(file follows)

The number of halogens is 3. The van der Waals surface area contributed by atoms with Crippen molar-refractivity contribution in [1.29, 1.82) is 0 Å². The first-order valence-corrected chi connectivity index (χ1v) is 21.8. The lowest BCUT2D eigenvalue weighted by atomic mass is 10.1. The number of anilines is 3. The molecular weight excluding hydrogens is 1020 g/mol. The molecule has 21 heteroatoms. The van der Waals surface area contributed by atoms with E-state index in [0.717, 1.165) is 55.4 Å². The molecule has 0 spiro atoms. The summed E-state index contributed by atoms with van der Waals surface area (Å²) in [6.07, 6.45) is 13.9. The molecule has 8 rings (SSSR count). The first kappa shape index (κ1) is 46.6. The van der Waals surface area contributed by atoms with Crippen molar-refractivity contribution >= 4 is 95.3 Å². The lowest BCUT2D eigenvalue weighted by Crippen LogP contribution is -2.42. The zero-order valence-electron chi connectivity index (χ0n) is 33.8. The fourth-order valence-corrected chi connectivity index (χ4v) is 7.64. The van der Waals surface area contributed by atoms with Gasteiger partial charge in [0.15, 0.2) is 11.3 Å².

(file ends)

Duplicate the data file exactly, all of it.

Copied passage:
The number of halogens is 3. The van der Waals surface area contributed by atoms with Crippen molar-refractivity contribution in [1.29, 1.82) is 0 Å². The first-order valence-corrected chi connectivity index (χ1v) is 21.8. The lowest BCUT2D eigenvalue weighted by atomic mass is 10.1. The number of anilines is 3. The molecular weight excluding hydrogens is 1020 g/mol. The molecule has 21 heteroatoms. The van der Waals surface area contributed by atoms with E-state index in [0.717, 1.165) is 55.4 Å². The molecule has 0 spiro atoms. The summed E-state index contributed by atoms with van der Waals surface area (Å²) in [6.07, 6.45) is 13.9. The molecule has 8 rings (SSSR count). The first kappa shape index (κ1) is 46.6. The van der Waals surface area contributed by atoms with Crippen molar-refractivity contribution >= 4 is 95.3 Å². The lowest BCUT2D eigenvalue weighted by Crippen LogP contribution is -2.42. The zero-order valence-electron chi connectivity index (χ0n) is 33.8. The fourth-order valence-corrected chi connectivity index (χ4v) is 7.64. The van der Waals surface area contributed by atoms with Gasteiger partial charge in [0.15, 0.2) is 11.3 Å².